On May 21st, 2021, the annual Undergraduate Research Symposium took place virtually. The symposium centers around undergraduates’ discovery and scholarship in the university’s research, teaching, and community focused mission. It is a venue for undergraduates from all disciplines to show the ways their research connects to issues that matter in our communities and contributes to the university’s role as a public research university.  

We are pleased to highlight our students and faculty who participated in this event. 

  • Peter Liu, an Undergraduate Senior in Statistics, mentored by Shane Lubold, a Ph.D. student in Statistics, and Tyler McCormick, Associate Professor of Statistics & Sociology, presented his research on “Goodness of Fit of Network Data”.  
  • Joia W. Zhang, an Undergraduate Junior in Pre-Sciences, mentored by Jerry Wei, a Ph.D. student in Statistics, and Abel Rodriguez, Professor & Chair of Statistics, presented her research on “Principal Component Analysis Reveals Political Leaning of US States Tied to Economic Status and thus Everyday Life”.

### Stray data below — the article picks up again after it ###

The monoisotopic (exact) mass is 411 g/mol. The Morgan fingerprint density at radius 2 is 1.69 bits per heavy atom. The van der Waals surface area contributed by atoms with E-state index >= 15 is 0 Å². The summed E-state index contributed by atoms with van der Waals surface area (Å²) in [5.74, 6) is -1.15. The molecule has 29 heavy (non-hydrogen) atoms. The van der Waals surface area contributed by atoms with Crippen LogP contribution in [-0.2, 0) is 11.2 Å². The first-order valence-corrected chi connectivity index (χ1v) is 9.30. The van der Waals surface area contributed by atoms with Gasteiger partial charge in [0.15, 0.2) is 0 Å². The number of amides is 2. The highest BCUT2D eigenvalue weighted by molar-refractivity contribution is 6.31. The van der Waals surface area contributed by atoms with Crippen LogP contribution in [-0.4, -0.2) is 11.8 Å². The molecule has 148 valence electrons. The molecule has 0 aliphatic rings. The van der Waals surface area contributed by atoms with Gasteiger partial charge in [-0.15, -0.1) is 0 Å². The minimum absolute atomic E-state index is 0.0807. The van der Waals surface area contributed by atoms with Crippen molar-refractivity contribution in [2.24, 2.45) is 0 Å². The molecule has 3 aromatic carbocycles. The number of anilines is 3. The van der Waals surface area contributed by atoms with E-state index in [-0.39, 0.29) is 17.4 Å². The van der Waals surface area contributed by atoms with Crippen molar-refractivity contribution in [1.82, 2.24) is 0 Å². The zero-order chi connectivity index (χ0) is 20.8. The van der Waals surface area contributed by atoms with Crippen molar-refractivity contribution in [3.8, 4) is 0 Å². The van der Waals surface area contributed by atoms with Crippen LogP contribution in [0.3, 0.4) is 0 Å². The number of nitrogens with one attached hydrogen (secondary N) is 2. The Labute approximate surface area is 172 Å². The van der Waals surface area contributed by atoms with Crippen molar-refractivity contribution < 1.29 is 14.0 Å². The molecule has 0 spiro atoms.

• Samantha Shimogawa, a fifth year Undergraduate in Statistics focused in Data Science, mentored by Tamre Cardoso, Lecturer Part-Time in Statistics, presented her work on “A Consulting Tale: Analysis of Schirmer Tear Test Data for Pigtail Macaques”.  
  • Harper Zhu, an Undergraduate Senior in International Students and Biochemistry, mentored by Anna Neufeld, a Ph.D. student in Statistics, and Abel Rodriguez, presented her research on “Infectious Disease Modeling”.  
  • Alejandro Fabian Gonzalez, an Undergraduate Freshman in Business Administration, mentored by Michael Pearce, Ph.D. student in Statistics, and Abel Rodriguez, presented his work on “Analyzing Temporal Trends in Leukemia Incidence using Knots in Nonlinear Regression”.  

For more details on each students’ abstract, click here